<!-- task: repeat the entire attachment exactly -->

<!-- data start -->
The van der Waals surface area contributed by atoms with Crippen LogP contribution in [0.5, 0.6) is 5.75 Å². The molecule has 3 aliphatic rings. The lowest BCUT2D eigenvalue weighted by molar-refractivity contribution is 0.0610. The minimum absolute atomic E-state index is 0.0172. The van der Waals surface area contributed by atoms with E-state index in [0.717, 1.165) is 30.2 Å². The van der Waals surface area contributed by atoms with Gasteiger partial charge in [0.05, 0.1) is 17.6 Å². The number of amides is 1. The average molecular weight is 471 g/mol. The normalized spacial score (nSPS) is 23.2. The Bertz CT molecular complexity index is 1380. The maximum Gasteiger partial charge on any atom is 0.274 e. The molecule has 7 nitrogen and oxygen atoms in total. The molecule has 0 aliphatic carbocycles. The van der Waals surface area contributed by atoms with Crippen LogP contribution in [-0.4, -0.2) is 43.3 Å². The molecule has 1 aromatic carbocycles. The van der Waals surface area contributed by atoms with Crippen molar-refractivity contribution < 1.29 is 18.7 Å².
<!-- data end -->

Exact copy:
The van der Waals surface area contributed by atoms with Crippen LogP contribution in [0.5, 0.6) is 5.75 Å². The molecule has 3 aliphatic rings. The lowest BCUT2D eigenvalue weighted by molar-refractivity contribution is 0.0610. The minimum absolute atomic E-state index is 0.0172. The van der Waals surface area contributed by atoms with E-state index in [0.717, 1.165) is 30.2 Å². The van der Waals surface area contributed by atoms with Gasteiger partial charge in [0.05, 0.1) is 17.6 Å². The number of amides is 1. The average molecular weight is 471 g/mol. The normalized spacial score (nSPS) is 23.2. The Bertz CT molecular complexity index is 1380. The maximum Gasteiger partial charge on any atom is 0.274 e. The molecule has 7 nitrogen and oxygen atoms in total. The molecule has 0 aliphatic carbocycles. The van der Waals surface area contributed by atoms with Crippen LogP contribution in [-0.4, -0.2) is 43.3 Å². The molecule has 1 aromatic carbocycles. The van der Waals surface area contributed by atoms with Crippen molar-refractivity contribution < 1.29 is 18.7 Å².